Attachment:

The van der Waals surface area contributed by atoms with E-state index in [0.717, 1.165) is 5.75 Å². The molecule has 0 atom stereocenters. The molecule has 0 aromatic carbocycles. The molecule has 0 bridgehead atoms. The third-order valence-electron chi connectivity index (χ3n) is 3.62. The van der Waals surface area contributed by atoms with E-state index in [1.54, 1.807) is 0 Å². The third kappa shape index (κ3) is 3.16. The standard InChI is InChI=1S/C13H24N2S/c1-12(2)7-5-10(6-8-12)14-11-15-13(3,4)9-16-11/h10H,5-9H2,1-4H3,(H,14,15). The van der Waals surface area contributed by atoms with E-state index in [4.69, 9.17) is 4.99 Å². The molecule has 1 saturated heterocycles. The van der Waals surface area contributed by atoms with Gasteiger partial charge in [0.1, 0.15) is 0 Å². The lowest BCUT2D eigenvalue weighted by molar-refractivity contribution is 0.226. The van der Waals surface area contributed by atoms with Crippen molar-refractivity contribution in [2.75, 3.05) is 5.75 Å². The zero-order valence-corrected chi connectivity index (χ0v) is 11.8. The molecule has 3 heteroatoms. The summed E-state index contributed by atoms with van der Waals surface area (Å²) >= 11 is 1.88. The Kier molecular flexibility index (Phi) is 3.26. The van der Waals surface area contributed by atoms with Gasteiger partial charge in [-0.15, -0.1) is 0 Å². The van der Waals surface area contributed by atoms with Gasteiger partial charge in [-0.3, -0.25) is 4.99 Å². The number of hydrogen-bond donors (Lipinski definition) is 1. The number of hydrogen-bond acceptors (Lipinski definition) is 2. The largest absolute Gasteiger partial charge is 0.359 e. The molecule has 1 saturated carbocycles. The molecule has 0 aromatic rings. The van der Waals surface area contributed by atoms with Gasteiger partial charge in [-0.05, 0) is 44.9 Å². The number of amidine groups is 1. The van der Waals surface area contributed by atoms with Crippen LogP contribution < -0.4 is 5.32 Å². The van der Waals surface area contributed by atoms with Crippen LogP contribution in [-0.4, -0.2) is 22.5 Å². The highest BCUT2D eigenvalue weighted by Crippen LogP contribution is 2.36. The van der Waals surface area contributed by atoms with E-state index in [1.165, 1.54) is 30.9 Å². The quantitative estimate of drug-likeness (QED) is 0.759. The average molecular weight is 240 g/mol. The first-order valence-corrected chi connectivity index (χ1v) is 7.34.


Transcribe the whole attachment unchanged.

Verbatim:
The van der Waals surface area contributed by atoms with E-state index in [0.717, 1.165) is 5.75 Å². The molecule has 0 atom stereocenters. The molecule has 0 aromatic carbocycles. The molecule has 0 bridgehead atoms. The third-order valence-electron chi connectivity index (χ3n) is 3.62. The van der Waals surface area contributed by atoms with E-state index in [1.54, 1.807) is 0 Å². The third kappa shape index (κ3) is 3.16. The standard InChI is InChI=1S/C13H24N2S/c1-12(2)7-5-10(6-8-12)14-11-15-13(3,4)9-16-11/h10H,5-9H2,1-4H3,(H,14,15). The van der Waals surface area contributed by atoms with E-state index in [4.69, 9.17) is 4.99 Å². The molecule has 1 saturated heterocycles. The van der Waals surface area contributed by atoms with Gasteiger partial charge in [0.1, 0.15) is 0 Å². The lowest BCUT2D eigenvalue weighted by molar-refractivity contribution is 0.226. The van der Waals surface area contributed by atoms with Crippen molar-refractivity contribution in [2.75, 3.05) is 5.75 Å². The zero-order valence-corrected chi connectivity index (χ0v) is 11.8. The molecule has 3 heteroatoms. The summed E-state index contributed by atoms with van der Waals surface area (Å²) >= 11 is 1.88. The Kier molecular flexibility index (Phi) is 3.26. The van der Waals surface area contributed by atoms with Gasteiger partial charge in [-0.15, -0.1) is 0 Å². The van der Waals surface area contributed by atoms with Gasteiger partial charge in [-0.3, -0.25) is 4.99 Å². The number of hydrogen-bond donors (Lipinski definition) is 1. The number of hydrogen-bond acceptors (Lipinski definition) is 2. The largest absolute Gasteiger partial charge is 0.359 e. The molecule has 1 saturated carbocycles. The molecule has 0 aromatic rings. The van der Waals surface area contributed by atoms with Gasteiger partial charge in [-0.05, 0) is 44.9 Å². The number of amidine groups is 1. The van der Waals surface area contributed by atoms with Crippen LogP contribution < -0.4 is 5.32 Å². The van der Waals surface area contributed by atoms with Crippen LogP contribution in [-0.4, -0.2) is 22.5 Å². The highest BCUT2D eigenvalue weighted by Crippen LogP contribution is 2.36. The van der Waals surface area contributed by atoms with E-state index in [1.165, 1.54) is 30.9 Å². The quantitative estimate of drug-likeness (QED) is 0.759. The average molecular weight is 240 g/mol. The first-order valence-corrected chi connectivity index (χ1v) is 7.34.